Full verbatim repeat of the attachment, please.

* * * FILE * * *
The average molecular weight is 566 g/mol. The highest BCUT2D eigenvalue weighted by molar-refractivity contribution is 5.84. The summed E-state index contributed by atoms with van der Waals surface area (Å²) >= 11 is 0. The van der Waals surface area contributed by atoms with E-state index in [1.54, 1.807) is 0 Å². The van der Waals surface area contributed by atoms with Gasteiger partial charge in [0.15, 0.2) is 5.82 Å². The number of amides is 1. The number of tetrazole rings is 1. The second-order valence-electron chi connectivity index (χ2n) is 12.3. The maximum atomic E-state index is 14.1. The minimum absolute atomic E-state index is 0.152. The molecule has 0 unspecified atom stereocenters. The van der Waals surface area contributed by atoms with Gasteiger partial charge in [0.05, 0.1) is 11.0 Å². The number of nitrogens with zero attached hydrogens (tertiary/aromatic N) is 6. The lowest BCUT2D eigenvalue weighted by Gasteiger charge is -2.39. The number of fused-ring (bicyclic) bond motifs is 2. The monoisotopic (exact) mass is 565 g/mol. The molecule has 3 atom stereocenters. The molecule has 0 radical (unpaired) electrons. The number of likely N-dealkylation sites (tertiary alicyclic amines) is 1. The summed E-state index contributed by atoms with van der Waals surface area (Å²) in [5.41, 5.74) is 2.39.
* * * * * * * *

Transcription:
The average molecular weight is 566 g/mol. The highest BCUT2D eigenvalue weighted by molar-refractivity contribution is 5.84. The summed E-state index contributed by atoms with van der Waals surface area (Å²) >= 11 is 0. The van der Waals surface area contributed by atoms with E-state index in [1.54, 1.807) is 0 Å². The van der Waals surface area contributed by atoms with Gasteiger partial charge in [0.15, 0.2) is 5.82 Å². The number of amides is 1. The number of tetrazole rings is 1. The second-order valence-electron chi connectivity index (χ2n) is 12.3. The maximum atomic E-state index is 14.1. The minimum absolute atomic E-state index is 0.152. The molecule has 0 unspecified atom stereocenters. The van der Waals surface area contributed by atoms with Gasteiger partial charge in [0.05, 0.1) is 11.0 Å². The number of nitrogens with zero attached hydrogens (tertiary/aromatic N) is 6. The lowest BCUT2D eigenvalue weighted by Gasteiger charge is -2.39. The number of fused-ring (bicyclic) bond motifs is 2. The monoisotopic (exact) mass is 565 g/mol. The molecule has 3 atom stereocenters. The molecule has 0 radical (unpaired) electrons. The number of likely N-dealkylation sites (tertiary alicyclic amines) is 1. The summed E-state index contributed by atoms with van der Waals surface area (Å²) in [5.41, 5.74) is 2.39.